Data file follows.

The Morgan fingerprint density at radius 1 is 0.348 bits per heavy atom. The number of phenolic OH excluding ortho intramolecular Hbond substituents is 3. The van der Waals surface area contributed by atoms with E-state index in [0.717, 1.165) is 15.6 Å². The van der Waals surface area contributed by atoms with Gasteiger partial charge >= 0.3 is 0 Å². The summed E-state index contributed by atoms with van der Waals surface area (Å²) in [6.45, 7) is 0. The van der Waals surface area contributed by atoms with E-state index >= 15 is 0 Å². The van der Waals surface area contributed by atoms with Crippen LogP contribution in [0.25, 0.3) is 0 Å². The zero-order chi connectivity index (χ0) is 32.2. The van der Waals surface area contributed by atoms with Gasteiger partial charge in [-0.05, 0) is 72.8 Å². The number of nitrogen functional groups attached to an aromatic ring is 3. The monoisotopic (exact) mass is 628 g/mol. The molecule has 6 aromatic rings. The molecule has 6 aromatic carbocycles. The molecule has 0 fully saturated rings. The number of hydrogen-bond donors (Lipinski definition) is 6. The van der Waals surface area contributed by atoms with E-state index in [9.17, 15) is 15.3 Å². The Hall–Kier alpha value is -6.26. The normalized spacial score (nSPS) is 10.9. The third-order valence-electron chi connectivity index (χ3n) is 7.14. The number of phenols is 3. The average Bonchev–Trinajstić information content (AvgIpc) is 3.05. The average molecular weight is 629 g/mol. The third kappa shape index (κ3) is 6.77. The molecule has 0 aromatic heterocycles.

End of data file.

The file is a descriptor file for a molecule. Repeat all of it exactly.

The Morgan fingerprint density at radius 1 is 0.348 bits per heavy atom. The number of phenolic OH excluding ortho intramolecular Hbond substituents is 3. The van der Waals surface area contributed by atoms with E-state index in [0.717, 1.165) is 15.6 Å². The van der Waals surface area contributed by atoms with Gasteiger partial charge >= 0.3 is 0 Å². The summed E-state index contributed by atoms with van der Waals surface area (Å²) in [6.45, 7) is 0. The van der Waals surface area contributed by atoms with E-state index >= 15 is 0 Å². The van der Waals surface area contributed by atoms with Crippen LogP contribution in [0.25, 0.3) is 0 Å². The zero-order chi connectivity index (χ0) is 32.2. The van der Waals surface area contributed by atoms with Gasteiger partial charge in [-0.05, 0) is 72.8 Å². The number of nitrogen functional groups attached to an aromatic ring is 3. The monoisotopic (exact) mass is 628 g/mol. The molecule has 6 aromatic rings. The molecule has 6 aromatic carbocycles. The molecule has 0 fully saturated rings. The number of hydrogen-bond donors (Lipinski definition) is 6. The van der Waals surface area contributed by atoms with E-state index in [9.17, 15) is 15.3 Å². The Hall–Kier alpha value is -6.26. The normalized spacial score (nSPS) is 10.9. The third-order valence-electron chi connectivity index (χ3n) is 7.14. The number of phenols is 3. The average Bonchev–Trinajstić information content (AvgIpc) is 3.05. The average molecular weight is 629 g/mol. The third kappa shape index (κ3) is 6.77. The molecule has 0 aromatic heterocycles.